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The Requirement for Background Radiation Compensation in Infrared Thermometry

The Requirement for Background Radiation Compensation in Infrared Thermometry

Every warm or hot object emits infrared radiation. The radiated power P depends on the object’s core temperature T and its surface emissivity ε  to The radiated power P is directly proportional to the object’s core temperature T and its surface emissivity ε as per the Stefan Boltzmann Law:

                                                                      P∝ ε .T4

In its simplest form, infrared temperature measurement relies on measuring the emitted radiation from the object, knowing the surface emissivity, and performing a calculation to work out its temperature.  

This is all well and good when the object is in the open air, and much hotter than its surroundings.  As radiated power P increases with the 4th power of temperature in the equation above, hotter objects emit far more radiation.  Thus pretty much all the radiation collected by the infrared thermometer will be coming from the object, and the simple calculation is valid.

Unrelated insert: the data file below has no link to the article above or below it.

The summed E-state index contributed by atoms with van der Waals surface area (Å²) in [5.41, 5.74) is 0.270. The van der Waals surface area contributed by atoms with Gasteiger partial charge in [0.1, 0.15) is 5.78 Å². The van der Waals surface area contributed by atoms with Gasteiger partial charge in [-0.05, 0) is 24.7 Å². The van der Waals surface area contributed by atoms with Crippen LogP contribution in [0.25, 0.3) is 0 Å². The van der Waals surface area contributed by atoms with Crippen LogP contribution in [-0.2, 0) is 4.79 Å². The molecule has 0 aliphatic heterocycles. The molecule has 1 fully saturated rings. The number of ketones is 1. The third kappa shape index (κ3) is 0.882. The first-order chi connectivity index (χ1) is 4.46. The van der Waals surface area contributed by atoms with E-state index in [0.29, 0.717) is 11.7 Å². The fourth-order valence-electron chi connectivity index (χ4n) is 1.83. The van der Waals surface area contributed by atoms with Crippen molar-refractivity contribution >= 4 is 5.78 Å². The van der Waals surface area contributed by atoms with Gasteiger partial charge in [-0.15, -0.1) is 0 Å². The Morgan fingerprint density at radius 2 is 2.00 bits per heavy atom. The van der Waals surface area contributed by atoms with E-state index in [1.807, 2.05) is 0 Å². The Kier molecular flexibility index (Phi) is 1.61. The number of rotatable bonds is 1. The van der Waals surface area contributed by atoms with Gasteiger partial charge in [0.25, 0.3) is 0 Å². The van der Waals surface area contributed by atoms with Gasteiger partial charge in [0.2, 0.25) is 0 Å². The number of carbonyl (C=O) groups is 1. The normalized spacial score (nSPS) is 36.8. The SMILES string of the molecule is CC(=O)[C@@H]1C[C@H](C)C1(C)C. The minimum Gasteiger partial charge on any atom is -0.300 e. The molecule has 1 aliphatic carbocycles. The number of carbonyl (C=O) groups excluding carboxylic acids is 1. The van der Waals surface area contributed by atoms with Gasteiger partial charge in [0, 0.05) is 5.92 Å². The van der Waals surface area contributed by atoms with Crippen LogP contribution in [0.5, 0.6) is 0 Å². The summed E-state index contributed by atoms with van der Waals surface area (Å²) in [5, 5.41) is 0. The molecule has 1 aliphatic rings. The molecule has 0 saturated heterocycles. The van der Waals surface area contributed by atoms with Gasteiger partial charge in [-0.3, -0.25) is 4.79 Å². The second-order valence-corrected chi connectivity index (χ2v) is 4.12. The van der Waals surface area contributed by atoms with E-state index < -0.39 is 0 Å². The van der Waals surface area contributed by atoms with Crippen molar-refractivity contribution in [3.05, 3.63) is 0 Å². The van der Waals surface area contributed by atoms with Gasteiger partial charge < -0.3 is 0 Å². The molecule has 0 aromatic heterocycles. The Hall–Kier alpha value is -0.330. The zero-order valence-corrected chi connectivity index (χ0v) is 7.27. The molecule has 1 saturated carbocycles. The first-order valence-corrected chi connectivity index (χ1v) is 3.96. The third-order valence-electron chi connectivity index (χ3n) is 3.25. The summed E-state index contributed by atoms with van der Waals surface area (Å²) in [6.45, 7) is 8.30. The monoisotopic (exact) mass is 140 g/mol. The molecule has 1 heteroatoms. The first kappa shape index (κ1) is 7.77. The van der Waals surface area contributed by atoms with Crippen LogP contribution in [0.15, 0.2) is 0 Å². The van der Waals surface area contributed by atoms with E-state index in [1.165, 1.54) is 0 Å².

The story is rather different for infrared temperature measurements inside a furnace, as in the example of Figure 1.  

Background Radiation Blog













Fig. 1:
Typical steel slab reheat furnace.

In this case the surroundings are hotter than the object by definition, as it is largely radiant energy from the walls and / or flames that is used to heat the object.  An infrared thermometer pointed at the object will now be collecting both infrared radiation that the object emits itself, due to its own core temperature, and reflected radiation from the walls of the furnace.  To correctly deduce the object temperature, this reflected component must be quantified and removed from the calculation.